China tourist attractions raise fees ahead of holiday, sparking outrage
Many mainland tourist sites have increased their ticket prices ahead of the Labour Day holiday, with one going as far as doubling it
At least 12 national tourist attractions have raised their ticket prices ahead of next month's Labour Day holiday, with some prices even doubling, sparking a public backlash.
The official website of the Potatso National Park in Shangrila, Yunnan , confirmed that the admission price was increased this month by 36 per cent to 258 yuan (HK$321). Staff at the Guangda Travel Agency in Urumqi , Xinjiang , told the South China Morning Post yesterday the entrance price to the Dawakul Lake Desert in Kashgar had been raised by 67 per cent, to 50 yuan, on April 1.
"Why are the national parks overseas all free of charge while in our country the entrance fee could be as high as 258 yuan?" one internet user wrote on the 163.com web portal.
In a forum on Sina.com a netizen wrote: "I've decided not to visit any tourist attractions this Labour Day. Instead, I'll take my child to go hiking in the countryside, since it's free."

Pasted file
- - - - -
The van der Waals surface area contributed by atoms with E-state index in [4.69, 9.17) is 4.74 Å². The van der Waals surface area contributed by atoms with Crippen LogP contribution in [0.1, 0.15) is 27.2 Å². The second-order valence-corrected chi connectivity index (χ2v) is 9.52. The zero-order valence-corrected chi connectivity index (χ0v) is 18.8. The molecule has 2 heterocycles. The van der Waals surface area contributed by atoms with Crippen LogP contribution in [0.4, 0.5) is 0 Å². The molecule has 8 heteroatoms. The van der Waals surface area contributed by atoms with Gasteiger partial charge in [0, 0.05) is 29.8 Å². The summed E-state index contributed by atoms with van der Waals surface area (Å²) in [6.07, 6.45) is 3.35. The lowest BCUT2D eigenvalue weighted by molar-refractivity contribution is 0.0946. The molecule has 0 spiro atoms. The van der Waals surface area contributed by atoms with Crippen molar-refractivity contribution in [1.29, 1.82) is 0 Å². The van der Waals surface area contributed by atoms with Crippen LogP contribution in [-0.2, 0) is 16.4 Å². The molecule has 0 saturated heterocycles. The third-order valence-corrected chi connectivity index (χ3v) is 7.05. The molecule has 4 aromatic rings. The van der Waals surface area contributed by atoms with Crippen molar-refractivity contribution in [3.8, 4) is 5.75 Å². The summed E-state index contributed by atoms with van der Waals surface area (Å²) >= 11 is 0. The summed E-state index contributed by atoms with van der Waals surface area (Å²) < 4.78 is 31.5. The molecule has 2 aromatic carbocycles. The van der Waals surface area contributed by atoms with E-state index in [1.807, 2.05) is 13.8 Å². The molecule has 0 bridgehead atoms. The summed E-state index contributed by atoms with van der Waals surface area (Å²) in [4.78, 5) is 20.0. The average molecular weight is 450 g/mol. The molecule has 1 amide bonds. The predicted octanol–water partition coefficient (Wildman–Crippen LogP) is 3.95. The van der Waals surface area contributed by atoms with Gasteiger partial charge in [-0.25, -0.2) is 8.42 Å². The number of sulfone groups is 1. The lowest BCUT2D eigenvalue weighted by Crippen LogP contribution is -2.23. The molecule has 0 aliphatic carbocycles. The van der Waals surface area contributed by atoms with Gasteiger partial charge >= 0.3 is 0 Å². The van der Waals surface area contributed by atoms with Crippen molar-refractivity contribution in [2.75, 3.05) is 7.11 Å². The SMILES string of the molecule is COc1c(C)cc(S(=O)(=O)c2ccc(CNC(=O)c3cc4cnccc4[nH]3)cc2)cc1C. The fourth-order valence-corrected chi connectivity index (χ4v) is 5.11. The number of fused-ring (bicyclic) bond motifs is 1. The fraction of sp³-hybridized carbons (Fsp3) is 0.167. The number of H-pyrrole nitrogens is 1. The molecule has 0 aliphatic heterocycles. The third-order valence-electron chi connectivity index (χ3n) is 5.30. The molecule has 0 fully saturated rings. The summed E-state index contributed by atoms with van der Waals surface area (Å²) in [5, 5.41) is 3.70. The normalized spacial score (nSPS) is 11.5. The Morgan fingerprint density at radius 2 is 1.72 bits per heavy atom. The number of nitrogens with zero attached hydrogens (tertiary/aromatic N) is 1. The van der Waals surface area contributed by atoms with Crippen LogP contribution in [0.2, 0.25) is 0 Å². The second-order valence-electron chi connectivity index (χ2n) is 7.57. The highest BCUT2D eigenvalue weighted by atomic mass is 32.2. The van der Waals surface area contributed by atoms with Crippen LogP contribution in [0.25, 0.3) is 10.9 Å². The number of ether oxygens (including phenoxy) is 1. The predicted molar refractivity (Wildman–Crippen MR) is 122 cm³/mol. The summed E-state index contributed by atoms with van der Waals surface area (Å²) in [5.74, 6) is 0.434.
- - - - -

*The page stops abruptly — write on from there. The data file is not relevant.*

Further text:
Staff of the scenic area Moshan Hill in Wuhan , Hubei , said yesterday that their entrance fee was doubled, to 60 yuan, in January.
"We kept the price at 30 yuan for many years," she said, declining to be named. She added that the increase was intended to help "cope with rapid inflation as well as pay for maintenance and repairs".
Some of the other tourist attractions to hike ticket prices by as much as 30 per cent ahead of the holiday include the Yellow Dragon Cave and Baofeng Lake in Zhangjiajie , Hunan , the ropeway of the Jade Dragon Snow Mountain in Lijiang , Yunnan, and the Iron Pagoda in Kaifeng , Henan , according to the Guangzhou-based Nanfang Daily.
"The price of everything is higher now but our salaries aren't," a Sina microblogger wrote. "I'd rather stay home" and avoid paying the higher prices.Last week, the local government in Hunan's Fenghuang town introduced a 148-yuan admission fee to enter the ancient city, which was founded during the Tang dynasty (618-907) and is known for its well-preserved Ming (1386-1644) and Qing (1644-1911) dynasty buildings, as well as its large Miao and Tujia ethic-minority populations.
The fee resulted in a protest by local shop owners last week, and at least 650,000 internet users have participated in an online campaign to boycott trips to the town. The semi-official China News Service reported yesterday that about 100 shops inside the ancient town have been forced to close. N anfang Daily cited Cao Peng, general manager of a travel agency in Guangzhou, as saying that the new fee has had impacted their Hunan tours.
"Fenghuang old town was once the main attraction on our Hunan tour," he said, adding that numbers were now falling.